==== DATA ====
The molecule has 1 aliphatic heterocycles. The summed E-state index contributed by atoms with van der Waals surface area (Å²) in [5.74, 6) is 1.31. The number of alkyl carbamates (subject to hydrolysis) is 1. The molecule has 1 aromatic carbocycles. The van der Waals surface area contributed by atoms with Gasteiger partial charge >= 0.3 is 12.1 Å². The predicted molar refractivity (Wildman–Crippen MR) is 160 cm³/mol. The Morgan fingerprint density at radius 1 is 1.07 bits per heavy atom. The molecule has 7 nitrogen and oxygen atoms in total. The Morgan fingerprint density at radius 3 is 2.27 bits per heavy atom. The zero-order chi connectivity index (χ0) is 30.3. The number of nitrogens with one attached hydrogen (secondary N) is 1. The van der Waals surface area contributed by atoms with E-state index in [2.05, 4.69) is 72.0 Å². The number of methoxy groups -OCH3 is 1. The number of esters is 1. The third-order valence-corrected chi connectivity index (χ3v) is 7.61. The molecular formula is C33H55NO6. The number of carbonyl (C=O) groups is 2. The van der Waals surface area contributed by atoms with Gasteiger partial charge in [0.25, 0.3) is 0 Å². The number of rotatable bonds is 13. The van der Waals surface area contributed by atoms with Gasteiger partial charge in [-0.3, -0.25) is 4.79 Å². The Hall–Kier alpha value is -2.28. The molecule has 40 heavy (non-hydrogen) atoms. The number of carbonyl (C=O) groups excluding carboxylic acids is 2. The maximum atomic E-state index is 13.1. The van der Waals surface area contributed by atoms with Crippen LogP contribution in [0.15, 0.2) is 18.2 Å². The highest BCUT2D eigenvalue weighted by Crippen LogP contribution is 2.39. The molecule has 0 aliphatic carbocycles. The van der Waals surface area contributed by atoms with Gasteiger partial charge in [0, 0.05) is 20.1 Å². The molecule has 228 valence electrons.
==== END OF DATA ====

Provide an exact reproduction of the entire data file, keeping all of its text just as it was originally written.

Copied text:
The molecule has 1 aliphatic heterocycles. The summed E-state index contributed by atoms with van der Waals surface area (Å²) in [5.74, 6) is 1.31. The number of alkyl carbamates (subject to hydrolysis) is 1. The molecule has 1 aromatic carbocycles. The van der Waals surface area contributed by atoms with Gasteiger partial charge >= 0.3 is 12.1 Å². The predicted molar refractivity (Wildman–Crippen MR) is 160 cm³/mol. The Morgan fingerprint density at radius 1 is 1.07 bits per heavy atom. The molecule has 7 nitrogen and oxygen atoms in total. The Morgan fingerprint density at radius 3 is 2.27 bits per heavy atom. The zero-order chi connectivity index (χ0) is 30.3. The number of nitrogens with one attached hydrogen (secondary N) is 1. The van der Waals surface area contributed by atoms with E-state index in [2.05, 4.69) is 72.0 Å². The number of methoxy groups -OCH3 is 1. The number of esters is 1. The third-order valence-corrected chi connectivity index (χ3v) is 7.61. The molecular formula is C33H55NO6. The number of carbonyl (C=O) groups is 2. The van der Waals surface area contributed by atoms with Gasteiger partial charge in [0.25, 0.3) is 0 Å². The number of rotatable bonds is 13. The van der Waals surface area contributed by atoms with Gasteiger partial charge in [-0.3, -0.25) is 4.79 Å². The Hall–Kier alpha value is -2.28. The molecule has 40 heavy (non-hydrogen) atoms. The number of carbonyl (C=O) groups excluding carboxylic acids is 2. The maximum atomic E-state index is 13.1. The van der Waals surface area contributed by atoms with Crippen LogP contribution in [0.15, 0.2) is 18.2 Å². The highest BCUT2D eigenvalue weighted by Crippen LogP contribution is 2.39. The molecule has 0 aliphatic carbocycles. The van der Waals surface area contributed by atoms with Gasteiger partial charge in [0, 0.05) is 20.1 Å². The molecule has 228 valence electrons.